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Best Restaurants in New Orleans


Photo: Marcus Nilsson


Under sparkling chandeliers in a renovated four-story French-Creole warehouse, James Beard Award–winning chef John Besh, whose August empire has doubled in size post-Katrina, celebrates regional ingredients in French style. A devoted Louisiana resident, Besh is involved with artisanal producers and longtime area farmers, which means you might find a salad of heirloom beets with Allen Benton’s cherrywood bacon, mustard greens, quail eggs, and black-eyed pea croutons, or a sugar-and-spice duckling with Anson Mills heirloom Carolina corn grits, roasted duck foie gras, and quince.

Don’t let the phrase “contemporary Cajun” scare you; there’s no trickery about the food at Cochon. Devoted to protecting old-style traditions, chef/co-owners Donald Link and Stephen Stryjewski turn out splendid boudin, andouille, and smoked bacon, which you can also buy at the newly opened Butcher, located in the same building. Order absolutely anything: wood-fired oyster roast, ham hock with lima bean hopping John, catfish court bouillon. And whatever you do, don’t leave without trying the fresh chunk-pineapple and cornmeal upside-down cake, slightly sticky with caramel sauce. The last bite will haunt you for days.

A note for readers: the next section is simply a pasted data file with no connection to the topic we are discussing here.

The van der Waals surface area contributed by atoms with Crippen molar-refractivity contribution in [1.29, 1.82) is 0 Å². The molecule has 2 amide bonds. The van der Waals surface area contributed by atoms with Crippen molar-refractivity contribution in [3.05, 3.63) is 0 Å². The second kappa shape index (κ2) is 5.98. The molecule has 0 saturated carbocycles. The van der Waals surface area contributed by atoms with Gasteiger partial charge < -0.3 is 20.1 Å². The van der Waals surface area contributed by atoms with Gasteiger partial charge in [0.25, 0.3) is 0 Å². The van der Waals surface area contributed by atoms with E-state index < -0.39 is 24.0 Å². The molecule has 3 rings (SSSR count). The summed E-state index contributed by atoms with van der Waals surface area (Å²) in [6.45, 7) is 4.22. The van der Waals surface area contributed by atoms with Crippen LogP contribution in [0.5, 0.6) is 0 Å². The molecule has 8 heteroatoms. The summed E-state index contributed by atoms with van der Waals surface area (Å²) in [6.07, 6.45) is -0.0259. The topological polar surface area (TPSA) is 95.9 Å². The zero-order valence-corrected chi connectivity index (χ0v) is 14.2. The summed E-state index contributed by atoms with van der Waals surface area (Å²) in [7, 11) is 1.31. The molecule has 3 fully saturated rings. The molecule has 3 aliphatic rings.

Between Meals

Beignetrhymes with cliché for a reason: everybody hits Café Du Monde, a cornerstone of the historic French Market since 1862, sometime. Despite the crowds, it’s hard to find fault with the hot little pillows of sweet fried dough, served 24 hours a day, seven days a week (except Christmas Day).

Paris, Milan, New Orleans?It seems likely at ultrasleek patisserie Sucré, where you can rev up with a plate of delicate macarons or a chicory coffee–gelato shake. The NOLA Chocolate Collection includes evocative local flavors such as the Meuniere, brown butter and white chocolate ganache coated in dark chocolate; and the Magnolia, dark chocolate with pecan ganache, topped with a pecan half.

After Hours, Big Easy Style

Traces of voodoo have long seeped into New Orleans’s everyday life. So settle in at the International House hotel’s candlelit bar Loa and toast the divine spirits with a champagne-and–pear brandy Laveau 347, a cocktail honoring Marie Laveau, New Orleans’s legendary voodooienne, who’s buried in Tomb 347 in St. Louis Cemetery No.1, on the edge of the French Quarter.

The Columns Hotel, founded in 1883, is on the National Register of Historic Places and feels as haunted as hell. The creaky floorboards and dark corners of the Victorian Lounge give off a catacomb-like vibe. But meeting for a Sazerac, the city’s official cocktail as declared by the state legislature, on the mansion’s wide wooden porch facing the prettiest boulevard in the Garden District, is the perfect way to ease into—or out of—a long evening.

Francine Maroukian is a T+L contributing editor.


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